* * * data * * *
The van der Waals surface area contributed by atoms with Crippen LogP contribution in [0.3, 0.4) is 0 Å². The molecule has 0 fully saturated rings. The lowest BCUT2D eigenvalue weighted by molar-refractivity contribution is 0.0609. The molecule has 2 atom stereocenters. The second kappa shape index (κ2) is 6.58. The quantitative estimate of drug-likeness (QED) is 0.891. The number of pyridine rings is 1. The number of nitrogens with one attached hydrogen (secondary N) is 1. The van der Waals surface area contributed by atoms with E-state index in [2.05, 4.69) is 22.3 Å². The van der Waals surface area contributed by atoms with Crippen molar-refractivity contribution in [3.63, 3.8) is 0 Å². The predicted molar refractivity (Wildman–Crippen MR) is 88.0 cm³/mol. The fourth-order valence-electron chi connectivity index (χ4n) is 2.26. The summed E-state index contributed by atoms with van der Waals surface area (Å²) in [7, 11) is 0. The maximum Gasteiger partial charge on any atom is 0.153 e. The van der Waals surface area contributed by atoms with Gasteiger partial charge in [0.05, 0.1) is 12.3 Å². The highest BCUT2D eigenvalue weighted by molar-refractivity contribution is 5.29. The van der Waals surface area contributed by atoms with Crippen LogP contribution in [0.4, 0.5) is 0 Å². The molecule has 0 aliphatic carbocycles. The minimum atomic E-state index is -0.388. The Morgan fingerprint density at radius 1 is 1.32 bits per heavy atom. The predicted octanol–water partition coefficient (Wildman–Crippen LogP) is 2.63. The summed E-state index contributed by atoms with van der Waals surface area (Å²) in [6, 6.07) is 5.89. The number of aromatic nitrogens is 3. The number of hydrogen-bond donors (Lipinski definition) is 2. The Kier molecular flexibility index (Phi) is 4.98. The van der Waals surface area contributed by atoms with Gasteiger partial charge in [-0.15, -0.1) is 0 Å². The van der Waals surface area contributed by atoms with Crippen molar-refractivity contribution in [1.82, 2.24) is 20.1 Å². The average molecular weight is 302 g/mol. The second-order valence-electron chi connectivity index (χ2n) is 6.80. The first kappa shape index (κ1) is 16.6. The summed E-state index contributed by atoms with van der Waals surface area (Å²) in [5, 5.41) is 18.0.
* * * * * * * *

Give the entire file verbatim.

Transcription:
The van der Waals surface area contributed by atoms with Crippen LogP contribution in [0.3, 0.4) is 0 Å². The molecule has 0 fully saturated rings. The lowest BCUT2D eigenvalue weighted by molar-refractivity contribution is 0.0609. The molecule has 2 atom stereocenters. The second kappa shape index (κ2) is 6.58. The quantitative estimate of drug-likeness (QED) is 0.891. The number of pyridine rings is 1. The number of nitrogens with one attached hydrogen (secondary N) is 1. The van der Waals surface area contributed by atoms with E-state index in [2.05, 4.69) is 22.3 Å². The van der Waals surface area contributed by atoms with Crippen molar-refractivity contribution in [3.63, 3.8) is 0 Å². The predicted molar refractivity (Wildman–Crippen MR) is 88.0 cm³/mol. The fourth-order valence-electron chi connectivity index (χ4n) is 2.26. The summed E-state index contributed by atoms with van der Waals surface area (Å²) in [7, 11) is 0. The maximum Gasteiger partial charge on any atom is 0.153 e. The van der Waals surface area contributed by atoms with Gasteiger partial charge in [0.05, 0.1) is 12.3 Å². The highest BCUT2D eigenvalue weighted by molar-refractivity contribution is 5.29. The van der Waals surface area contributed by atoms with Crippen LogP contribution in [0.4, 0.5) is 0 Å². The molecule has 0 aliphatic carbocycles. The minimum atomic E-state index is -0.388. The Morgan fingerprint density at radius 1 is 1.32 bits per heavy atom. The predicted octanol–water partition coefficient (Wildman–Crippen LogP) is 2.63. The summed E-state index contributed by atoms with van der Waals surface area (Å²) in [6, 6.07) is 5.89. The number of aromatic nitrogens is 3. The number of hydrogen-bond donors (Lipinski definition) is 2. The Kier molecular flexibility index (Phi) is 4.98. The van der Waals surface area contributed by atoms with Gasteiger partial charge in [-0.15, -0.1) is 0 Å². The van der Waals surface area contributed by atoms with Crippen molar-refractivity contribution in [1.82, 2.24) is 20.1 Å². The average molecular weight is 302 g/mol. The second-order valence-electron chi connectivity index (χ2n) is 6.80. The first kappa shape index (κ1) is 16.6. The summed E-state index contributed by atoms with van der Waals surface area (Å²) in [5, 5.41) is 18.0.